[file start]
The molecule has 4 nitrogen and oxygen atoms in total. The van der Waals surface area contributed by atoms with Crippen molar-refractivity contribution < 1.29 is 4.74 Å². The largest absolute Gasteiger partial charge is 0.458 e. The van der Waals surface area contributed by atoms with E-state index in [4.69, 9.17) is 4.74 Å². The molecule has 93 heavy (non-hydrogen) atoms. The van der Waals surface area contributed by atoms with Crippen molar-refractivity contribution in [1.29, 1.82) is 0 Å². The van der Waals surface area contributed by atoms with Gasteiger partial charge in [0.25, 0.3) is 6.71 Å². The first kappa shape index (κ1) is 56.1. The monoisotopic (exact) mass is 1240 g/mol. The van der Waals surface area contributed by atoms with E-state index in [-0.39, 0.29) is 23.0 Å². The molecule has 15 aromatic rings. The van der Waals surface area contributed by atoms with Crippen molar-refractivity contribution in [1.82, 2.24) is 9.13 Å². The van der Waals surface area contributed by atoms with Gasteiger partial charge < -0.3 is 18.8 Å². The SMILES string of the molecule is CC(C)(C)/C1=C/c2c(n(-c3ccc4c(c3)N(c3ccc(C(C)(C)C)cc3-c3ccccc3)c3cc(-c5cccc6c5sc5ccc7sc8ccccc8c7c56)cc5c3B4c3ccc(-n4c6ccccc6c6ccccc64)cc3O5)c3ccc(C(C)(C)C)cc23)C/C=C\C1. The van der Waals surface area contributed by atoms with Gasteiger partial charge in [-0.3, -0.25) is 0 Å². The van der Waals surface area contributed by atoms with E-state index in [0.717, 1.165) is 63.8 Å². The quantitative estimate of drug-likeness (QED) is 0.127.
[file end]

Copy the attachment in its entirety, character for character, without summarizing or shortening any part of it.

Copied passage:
The molecule has 4 nitrogen and oxygen atoms in total. The van der Waals surface area contributed by atoms with Crippen molar-refractivity contribution < 1.29 is 4.74 Å². The largest absolute Gasteiger partial charge is 0.458 e. The van der Waals surface area contributed by atoms with E-state index in [4.69, 9.17) is 4.74 Å². The molecule has 93 heavy (non-hydrogen) atoms. The van der Waals surface area contributed by atoms with Crippen molar-refractivity contribution in [1.29, 1.82) is 0 Å². The van der Waals surface area contributed by atoms with Gasteiger partial charge in [0.25, 0.3) is 6.71 Å². The first kappa shape index (κ1) is 56.1. The monoisotopic (exact) mass is 1240 g/mol. The van der Waals surface area contributed by atoms with E-state index in [-0.39, 0.29) is 23.0 Å². The molecule has 15 aromatic rings. The van der Waals surface area contributed by atoms with Crippen molar-refractivity contribution in [1.82, 2.24) is 9.13 Å². The van der Waals surface area contributed by atoms with Gasteiger partial charge < -0.3 is 18.8 Å². The SMILES string of the molecule is CC(C)(C)/C1=C/c2c(n(-c3ccc4c(c3)N(c3ccc(C(C)(C)C)cc3-c3ccccc3)c3cc(-c5cccc6c5sc5ccc7sc8ccccc8c7c56)cc5c3B4c3ccc(-n4c6ccccc6c6ccccc64)cc3O5)c3ccc(C(C)(C)C)cc23)C/C=C\C1. The van der Waals surface area contributed by atoms with Gasteiger partial charge in [-0.3, -0.25) is 0 Å². The van der Waals surface area contributed by atoms with E-state index in [0.717, 1.165) is 63.8 Å². The quantitative estimate of drug-likeness (QED) is 0.127.